Mithraja M.J.,Center for Biodiversity and Biotechnology | Irudayaraj V.,St Xaviers College Autonomous | Kiruba S.,Scott Christian College Autonomous | Jeeva S.,Scott Christian College Autonomous
Asian Pacific Journal of Tropical Biomedicine | Year: 2012

Objective: To make scientific validation of the ethnomedicinal fern Drynaria quercifolia (L.) J. Smith in relation to urinary disorders. Methods: Antibacterial study was carried out on clinically isolated Urinary Tract Infecting (UTI) bacteria by disc diffusion method. Results: Among the six extracts tested against eight different UTI bacteria, acetone extract was effective against Enterococcus faecalis and Streptococcus pyogenes, while ethanol extract was effective against Pseudomonas aeruginosa. Preliminary phytochemical screening shows the presence of phytoconstituents viz. phenols, tannin, alkaloids, proteins, xanthoproteins, carboxylic acid, coumarins and saponins. Conclusions: Based on the present study, along with previous studies, the ethnomedicinal use of Drynaria quercifolia for the treatment of urinary infection has been scientifically validated. © 2012 Asian Pacific Tropical Biomedical Magazine.


Prakash J.W.,Scott Christian College | Johnson M.,St Xaviers College Autonomous | Jeeva S.,Center for Biodiversity and Biotechnology
Asian Pacific Journal of Tropical Biomedicine | Year: 2011

Objective: To evaluate the antimicrobial potential of fresh water microalgae viz., Oscillatoria sancta (O. sancta) (Kuetz) Gomont., Lyngbya birgei (L. birgei) Smith G.M., Oedogonium echinospermum (O. echinospermum), Spirogyra decimina (S. decimina) (Muller) Kuetz., Spirogyra grantiana (S. grantiana) Transeau., Spirogyra crassa (S. crassa), Spirogyra biformis (S. biformis) Jao. and Spirogyra condensata (Vaucher) Kuetz against human bacterial pathogens. Methods: Antimicrobial study was carried out by disc diffusion method against the pathogens viz., Escherichia coli (E. coli) (ATCC 35218), Staphylococcus aureus (S. aureus) (ATCC 6538), Salmonella typhi (S. typhi) (MTCC 733), Proteus vulgaris (P. vulgaris), Proteus mirabilis (P. mirabilis) and Streptococcus pyogenes. Results: The methanolic extract of O. sancta showed the antibacterial activity against three pathogens viz., P. mirabilis, P. vulgaris and S. aureus with the inhibition zones of 10, 8 and 8 mm, respectively. The methanolic and ethanolic extracts of L. birgei exhibited the antibacterial activity against two pathogens i.e. P. mirabilis and P. vulgaris with the maximum zone of inhibition of 8 and 8 mm, respectively. The ethanolic extracts of O. echinospermum displayed the antibacterial activity against S. typhi and P. mirabilis with the maximum of zone of inhibition (7 mm). The methanolic extracts of S. decimina exhibited the antibacterial activity against S. aureus and P. mirabilis with the maximum zone of inhibition of 12 and 9 mm, respectively. The ethanolic extracts of S. grantiana showed the anti-bacterial activity against three organisms i.e. E. coli, P. vulgaris and P. mirabilis with the zone of inhibition of 9, 10 and 9 mm, respectively. The methanolic extracts of S. crassa exhibited the antibacterial activity against P. mirabilis with the maximum zone of inhibition (9 mm). The methanolic extracts of S. biformis exhibited the antibacterial activity against P. vulgaris with the maximum zone of inhibition (8 mm). Conclusions: These results give an indication of the presence of promising antibacterialcompounds in the plants under studied. Further phytochemical studies are needed to elucidatethe components responsible for antibacterial activity of these extracts against bacteria.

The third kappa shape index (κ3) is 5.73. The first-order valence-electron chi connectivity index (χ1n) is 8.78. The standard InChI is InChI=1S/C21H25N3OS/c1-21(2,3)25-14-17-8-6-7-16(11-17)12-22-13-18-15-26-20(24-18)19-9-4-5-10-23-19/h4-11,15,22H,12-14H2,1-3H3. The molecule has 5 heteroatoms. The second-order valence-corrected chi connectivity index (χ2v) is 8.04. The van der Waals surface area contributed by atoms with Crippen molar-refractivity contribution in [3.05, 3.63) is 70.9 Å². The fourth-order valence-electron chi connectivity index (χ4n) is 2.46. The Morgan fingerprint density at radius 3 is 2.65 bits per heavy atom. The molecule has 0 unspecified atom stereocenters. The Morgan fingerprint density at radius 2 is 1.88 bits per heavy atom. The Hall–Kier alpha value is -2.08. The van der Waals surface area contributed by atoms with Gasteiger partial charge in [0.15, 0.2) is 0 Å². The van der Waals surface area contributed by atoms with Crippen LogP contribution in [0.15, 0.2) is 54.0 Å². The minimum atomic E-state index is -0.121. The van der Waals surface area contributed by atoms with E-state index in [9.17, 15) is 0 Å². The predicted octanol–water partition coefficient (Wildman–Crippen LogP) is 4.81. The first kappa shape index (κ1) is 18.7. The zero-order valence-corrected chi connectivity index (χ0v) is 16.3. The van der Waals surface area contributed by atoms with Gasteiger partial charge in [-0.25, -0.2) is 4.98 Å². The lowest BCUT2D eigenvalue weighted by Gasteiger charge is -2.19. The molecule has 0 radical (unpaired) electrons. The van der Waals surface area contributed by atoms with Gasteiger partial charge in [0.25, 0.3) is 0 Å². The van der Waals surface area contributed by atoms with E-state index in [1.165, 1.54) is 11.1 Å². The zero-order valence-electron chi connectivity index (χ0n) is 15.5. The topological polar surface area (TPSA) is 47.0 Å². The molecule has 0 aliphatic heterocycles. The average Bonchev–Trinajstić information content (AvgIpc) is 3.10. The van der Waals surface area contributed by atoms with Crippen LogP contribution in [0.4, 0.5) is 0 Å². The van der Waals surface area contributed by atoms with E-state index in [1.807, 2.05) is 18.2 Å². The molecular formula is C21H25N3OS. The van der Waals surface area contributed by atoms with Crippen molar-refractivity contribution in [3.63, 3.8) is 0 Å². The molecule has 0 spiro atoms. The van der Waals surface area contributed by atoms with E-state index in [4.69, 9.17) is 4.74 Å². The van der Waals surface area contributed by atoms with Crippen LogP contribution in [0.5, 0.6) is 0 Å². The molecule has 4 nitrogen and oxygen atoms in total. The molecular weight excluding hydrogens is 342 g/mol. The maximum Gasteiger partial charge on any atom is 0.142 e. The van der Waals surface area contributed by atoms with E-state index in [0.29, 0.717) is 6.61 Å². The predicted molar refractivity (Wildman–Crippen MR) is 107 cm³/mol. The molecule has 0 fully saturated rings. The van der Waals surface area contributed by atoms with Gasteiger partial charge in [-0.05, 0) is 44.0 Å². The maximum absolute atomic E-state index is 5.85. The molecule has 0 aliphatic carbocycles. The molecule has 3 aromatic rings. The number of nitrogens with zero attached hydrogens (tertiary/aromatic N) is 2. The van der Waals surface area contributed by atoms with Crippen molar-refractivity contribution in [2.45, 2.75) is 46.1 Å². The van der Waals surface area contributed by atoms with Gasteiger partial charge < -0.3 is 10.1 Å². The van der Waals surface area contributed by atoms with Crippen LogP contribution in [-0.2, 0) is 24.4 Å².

Jeeva S.,Center for Biodiversity and Biotechnology | Femila V.,Center for Biodiversity and Biotechnology
Asian Pacific Journal of Tropical Biomedicine | Year: 2012

Objective: To conduct an ethnobotanical survey and collect information about the medicinal plants used in the treatments of various ailments by the Nadars of Atoor village of Kanyakumari district, Tamilnadu, India. Methods: Information presented in this document was gathered from the Nadars using an integrated approach of botanical collections, discussions with the elderly people, traditional medicinal practitioners (locally known as Vaidhyars) and local faith healer and interviews with questionnaires in the years 2009-2010. Results: A total of 89 plant species representing 47 families have been reported to be in use among the Nadars of the study area. Family wise distribution of medicinal plants shows Acanthaceae, Asclepiadaceae and Lamiaceae was the most speciose family with 5 genus and 5 species each and Liliaceae was the co-dominant family represented by 3 genus and 4 species. Of the 89 plants species, 14 were tree species, 18 shrubs, 47 herbs and 10 climbers. Conclusion: The study revealed that Nadars have a great faith in the traditional healing system and they rely on medicinal plants for treatment of various illnesses. Further studies on phytochemistry, pharmacology and pharmacognosy on these species may lead to the invention of novel bioactive compounds to treat pathogenic diseases. © 2012 Asian Pacific Tropical Biomedical Magazine.


Anitha V.T.,Center for Biodiversity and Biotechnology
Asian Pacific journal of tropical medicine | Year: 2012